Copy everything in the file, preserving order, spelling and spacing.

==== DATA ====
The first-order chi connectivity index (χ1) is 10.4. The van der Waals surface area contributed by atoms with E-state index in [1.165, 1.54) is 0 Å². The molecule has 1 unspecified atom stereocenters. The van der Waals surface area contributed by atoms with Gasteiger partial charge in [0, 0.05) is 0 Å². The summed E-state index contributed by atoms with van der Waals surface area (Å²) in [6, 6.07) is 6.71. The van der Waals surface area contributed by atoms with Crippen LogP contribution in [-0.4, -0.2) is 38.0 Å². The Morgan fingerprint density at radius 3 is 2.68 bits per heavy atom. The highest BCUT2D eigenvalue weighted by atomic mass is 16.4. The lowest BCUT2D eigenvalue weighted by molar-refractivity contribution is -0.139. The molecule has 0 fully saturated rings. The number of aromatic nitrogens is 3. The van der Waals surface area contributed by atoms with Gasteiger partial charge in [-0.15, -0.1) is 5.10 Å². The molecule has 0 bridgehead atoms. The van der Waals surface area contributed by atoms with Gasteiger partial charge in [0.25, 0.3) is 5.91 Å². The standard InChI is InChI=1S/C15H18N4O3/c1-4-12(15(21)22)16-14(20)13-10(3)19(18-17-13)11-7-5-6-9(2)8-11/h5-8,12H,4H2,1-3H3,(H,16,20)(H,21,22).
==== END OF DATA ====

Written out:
The first-order chi connectivity index (χ1) is 10.4. The van der Waals surface area contributed by atoms with E-state index in [1.165, 1.54) is 0 Å². The molecule has 1 unspecified atom stereocenters. The van der Waals surface area contributed by atoms with Gasteiger partial charge in [0, 0.05) is 0 Å². The summed E-state index contributed by atoms with van der Waals surface area (Å²) in [6, 6.07) is 6.71. The van der Waals surface area contributed by atoms with Crippen LogP contribution in [-0.4, -0.2) is 38.0 Å². The Morgan fingerprint density at radius 3 is 2.68 bits per heavy atom. The highest BCUT2D eigenvalue weighted by atomic mass is 16.4. The lowest BCUT2D eigenvalue weighted by molar-refractivity contribution is -0.139. The molecule has 0 fully saturated rings. The number of aromatic nitrogens is 3. The van der Waals surface area contributed by atoms with Gasteiger partial charge in [-0.15, -0.1) is 5.10 Å². The molecule has 0 bridgehead atoms. The van der Waals surface area contributed by atoms with Gasteiger partial charge in [0.25, 0.3) is 5.91 Å². The standard InChI is InChI=1S/C15H18N4O3/c1-4-12(15(21)22)16-14(20)13-10(3)19(18-17-13)11-7-5-6-9(2)8-11/h5-8,12H,4H2,1-3H3,(H,16,20)(H,21,22).